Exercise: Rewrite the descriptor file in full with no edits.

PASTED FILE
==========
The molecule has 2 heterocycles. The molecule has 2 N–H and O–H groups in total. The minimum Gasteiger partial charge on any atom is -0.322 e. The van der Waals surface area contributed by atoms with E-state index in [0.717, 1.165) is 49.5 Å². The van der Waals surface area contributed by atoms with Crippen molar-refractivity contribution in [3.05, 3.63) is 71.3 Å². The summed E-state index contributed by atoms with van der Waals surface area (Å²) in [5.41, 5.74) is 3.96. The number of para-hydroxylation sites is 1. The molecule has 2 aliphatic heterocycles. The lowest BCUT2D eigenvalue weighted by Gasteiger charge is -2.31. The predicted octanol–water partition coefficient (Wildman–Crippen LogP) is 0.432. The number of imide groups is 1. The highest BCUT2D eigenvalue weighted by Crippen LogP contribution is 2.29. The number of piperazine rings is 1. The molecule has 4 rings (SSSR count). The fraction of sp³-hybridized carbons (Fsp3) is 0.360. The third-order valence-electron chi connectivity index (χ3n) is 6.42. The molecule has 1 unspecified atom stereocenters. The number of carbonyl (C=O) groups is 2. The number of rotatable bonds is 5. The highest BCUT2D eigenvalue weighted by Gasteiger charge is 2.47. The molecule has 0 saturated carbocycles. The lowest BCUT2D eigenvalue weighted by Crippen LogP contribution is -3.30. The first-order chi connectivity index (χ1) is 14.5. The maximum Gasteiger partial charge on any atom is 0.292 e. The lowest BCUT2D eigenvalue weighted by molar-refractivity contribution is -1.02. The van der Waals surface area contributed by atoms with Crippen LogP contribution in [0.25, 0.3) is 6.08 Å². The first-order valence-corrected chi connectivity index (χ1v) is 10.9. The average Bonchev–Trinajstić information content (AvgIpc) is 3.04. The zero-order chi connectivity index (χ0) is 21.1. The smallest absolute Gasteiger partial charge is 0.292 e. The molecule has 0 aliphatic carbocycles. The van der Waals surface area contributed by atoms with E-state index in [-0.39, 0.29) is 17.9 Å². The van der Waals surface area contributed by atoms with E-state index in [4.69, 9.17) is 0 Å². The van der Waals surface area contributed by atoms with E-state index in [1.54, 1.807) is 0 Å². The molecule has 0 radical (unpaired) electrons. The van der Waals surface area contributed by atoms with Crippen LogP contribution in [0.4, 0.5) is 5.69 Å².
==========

The molecule has 2 heterocycles. The molecule has 2 N–H and O–H groups in total. The minimum Gasteiger partial charge on any atom is -0.322 e. The van der Waals surface area contributed by atoms with E-state index in [0.717, 1.165) is 49.5 Å². The van der Waals surface area contributed by atoms with Crippen molar-refractivity contribution in [3.05, 3.63) is 71.3 Å². The summed E-state index contributed by atoms with van der Waals surface area (Å²) in [5.41, 5.74) is 3.96. The number of para-hydroxylation sites is 1. The molecule has 2 aliphatic heterocycles. The lowest BCUT2D eigenvalue weighted by Gasteiger charge is -2.31. The predicted octanol–water partition coefficient (Wildman–Crippen LogP) is 0.432. The number of imide groups is 1. The highest BCUT2D eigenvalue weighted by Crippen LogP contribution is 2.29. The number of piperazine rings is 1. The molecule has 4 rings (SSSR count). The fraction of sp³-hybridized carbons (Fsp3) is 0.360. The third-order valence-electron chi connectivity index (χ3n) is 6.42. The molecule has 1 unspecified atom stereocenters. The number of carbonyl (C=O) groups is 2. The number of rotatable bonds is 5. The highest BCUT2D eigenvalue weighted by Gasteiger charge is 2.47. The molecule has 0 saturated carbocycles. The lowest BCUT2D eigenvalue weighted by Crippen LogP contribution is -3.30. The first-order chi connectivity index (χ1) is 14.5. The maximum Gasteiger partial charge on any atom is 0.292 e. The lowest BCUT2D eigenvalue weighted by molar-refractivity contribution is -1.02. The van der Waals surface area contributed by atoms with Crippen LogP contribution in [0.25, 0.3) is 6.08 Å². The first-order valence-corrected chi connectivity index (χ1v) is 10.9. The average Bonchev–Trinajstić information content (AvgIpc) is 3.04. The zero-order chi connectivity index (χ0) is 21.1. The smallest absolute Gasteiger partial charge is 0.292 e. The molecule has 0 aliphatic carbocycles. The van der Waals surface area contributed by atoms with E-state index in [-0.39, 0.29) is 17.9 Å². The van der Waals surface area contributed by atoms with E-state index in [4.69, 9.17) is 0 Å². The van der Waals surface area contributed by atoms with E-state index in [1.54, 1.807) is 0 Å². The molecule has 0 radical (unpaired) electrons. The van der Waals surface area contributed by atoms with Crippen LogP contribution in [0.4, 0.5) is 5.69 Å².